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An excerpt from www.HouseOfNames.com archives copyright 2000 - 2017


The age-old Scottish surname Cleelent was first used by the Strathclyde-Briton people. The Cleelent family lived in Clelland, near Motherwell, Lanarkshire.

Cleelent Early Origins



The surname Cleelent was first found in Lanarkshire (Gaelic: Siorrachd Lannraig) a former county in the central Strathclyde region of Scotland, now divided into the Council Areas of North Lanarkshire, South Lanarkshire, and the City of Glasgow, where they held a family seat from very ancient times, some say well before the Norman Conquest and the arrival of Duke William at Hastings in 1066 A.D.

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Cleelent Spelling Variations


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Cleelent Spelling Variations



In Medieval times, spelling and translation were not nearly so highly developed as today. They were generally carried out according to the sound and intuition of the bearer. For that reason spelling variations are extremely common among early Scottish names. Cleelent has been spelled Clelland, Cleland, Cleeland and others.

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Cleelent Early History


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Cleelent Early History



This web page shows only a small excerpt of our Cleelent research. Another 227 words (16 lines of text) covering the years 1296, 1661 and 1689 are included under the topic Early Cleelent History in all our PDF Extended History products and printed products wherever possible.

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Cleelent Early Notables (pre 1700)


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Cleelent Early Notables (pre 1700)



Another 26 words (2 lines of text) are included under the topic Early Cleelent Notables in all our PDF Extended History products and printed products wherever possible.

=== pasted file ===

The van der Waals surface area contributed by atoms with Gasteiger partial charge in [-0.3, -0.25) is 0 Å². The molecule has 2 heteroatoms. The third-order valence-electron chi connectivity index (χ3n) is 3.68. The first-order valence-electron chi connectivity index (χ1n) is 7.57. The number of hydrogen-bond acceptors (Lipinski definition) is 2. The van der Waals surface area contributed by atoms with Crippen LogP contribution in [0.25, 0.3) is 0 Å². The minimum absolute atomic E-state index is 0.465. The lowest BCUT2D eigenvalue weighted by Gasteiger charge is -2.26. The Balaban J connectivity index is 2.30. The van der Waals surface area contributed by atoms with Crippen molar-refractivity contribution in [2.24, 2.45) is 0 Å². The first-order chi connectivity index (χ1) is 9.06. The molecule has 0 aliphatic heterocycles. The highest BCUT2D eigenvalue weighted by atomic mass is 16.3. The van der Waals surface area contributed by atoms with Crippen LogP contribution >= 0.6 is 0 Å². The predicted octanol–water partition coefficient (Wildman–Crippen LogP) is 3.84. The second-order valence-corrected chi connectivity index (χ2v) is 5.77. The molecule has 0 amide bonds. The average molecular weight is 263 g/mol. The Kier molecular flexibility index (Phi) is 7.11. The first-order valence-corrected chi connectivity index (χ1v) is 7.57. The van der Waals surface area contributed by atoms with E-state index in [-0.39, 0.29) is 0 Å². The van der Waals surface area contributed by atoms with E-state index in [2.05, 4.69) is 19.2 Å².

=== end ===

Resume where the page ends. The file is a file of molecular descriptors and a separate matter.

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Cleelent In Ireland


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Cleelent In Ireland



Some of the Cleelent family moved to Ireland, but this topic is not covered in this excerpt. Another 105 words (8 lines of text) about their life in Ireland is included in all our PDF Extended History products and printed products wherever possible.

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The Great Migration


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The Great Migration



Unrest, poverty, and persecution caused thousands to look for opportunity and freedom in the North American colonies. The crossing was long, overcrowded, and unsanitary, though, and came only at great expense. Many Strathclyde families settled on the east coast of North America in communities that would form the backbone of what would become the great nations of the United States and Canada. The American War of Independence caused those who remained loyal to England to move north to Canada as United Empire Loyalists. In the 20th century, Strathclyde and other Scottish families across North America began to recover their collective heritage through highland games and Clan societies. Among them: George, and James Cleland, who arrived in Baltimore in 1804; Charles Cleland settled in Boston in 1820; John and Samuel arrived in New York State in 1811..